• Select capabilities – this method involves an Administrator managing the transition of functions such as chat, calls and meetings, and choosing when the move from SfBO to Teams takes place.

To help businesses with the transition – through whichever method – Microsoft publishes a framework which, while undoubtedly helpful, is still fairly rudimentary:

  • Identify project stakeholders
  • Define project needs
  • Assess technical readiness
  • Assess user readiness
  • Carry out deployment and implementation
  • Refine plan to ensure operational excellence.

In reality, making the shift will need a change management plan to be put in place and a communications strategy that aims to deal with questions arising from the fact that the user interface of Teams differs greatly from that of SfBO.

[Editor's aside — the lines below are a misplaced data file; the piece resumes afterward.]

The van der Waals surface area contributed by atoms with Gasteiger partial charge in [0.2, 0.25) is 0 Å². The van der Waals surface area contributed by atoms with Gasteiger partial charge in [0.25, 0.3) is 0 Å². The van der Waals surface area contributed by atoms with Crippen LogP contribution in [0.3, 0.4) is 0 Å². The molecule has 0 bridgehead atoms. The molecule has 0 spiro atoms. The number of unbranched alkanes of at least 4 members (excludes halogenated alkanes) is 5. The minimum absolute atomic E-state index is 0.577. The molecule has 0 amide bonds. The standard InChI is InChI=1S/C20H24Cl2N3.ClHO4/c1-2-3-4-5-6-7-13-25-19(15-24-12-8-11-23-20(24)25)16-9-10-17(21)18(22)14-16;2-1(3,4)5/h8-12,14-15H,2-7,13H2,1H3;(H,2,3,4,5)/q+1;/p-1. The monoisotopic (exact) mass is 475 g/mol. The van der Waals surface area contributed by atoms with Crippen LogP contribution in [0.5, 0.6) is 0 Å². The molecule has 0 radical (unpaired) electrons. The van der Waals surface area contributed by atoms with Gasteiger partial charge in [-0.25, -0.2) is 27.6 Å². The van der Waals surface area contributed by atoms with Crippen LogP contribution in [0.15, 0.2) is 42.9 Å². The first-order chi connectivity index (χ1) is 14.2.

An alternative option: Switching to a dedicated VoIP system

A third alternative is to switch away from SfBO and Teams and instead migrate to a dedicated VoIP system such as 3CX. We’ve written about sourcing the right VoIP system for your business in the past, as well as outlining the advantages that VoIP offers in terms of costs, flexibility and remote working.

In general terms it’s far from being too late to start the process of migrating from SfBO to the solution of your choice, but the process is likely to run much more smoothly if you take advantage of the experience and expertise of the team at Alliance Solutions.

If you’d like to know more about dealing with business communication and collaboration post-SfBO then please get in touch with us today, and we’ll explain how you can make the transition with the minimum of disruption to your business.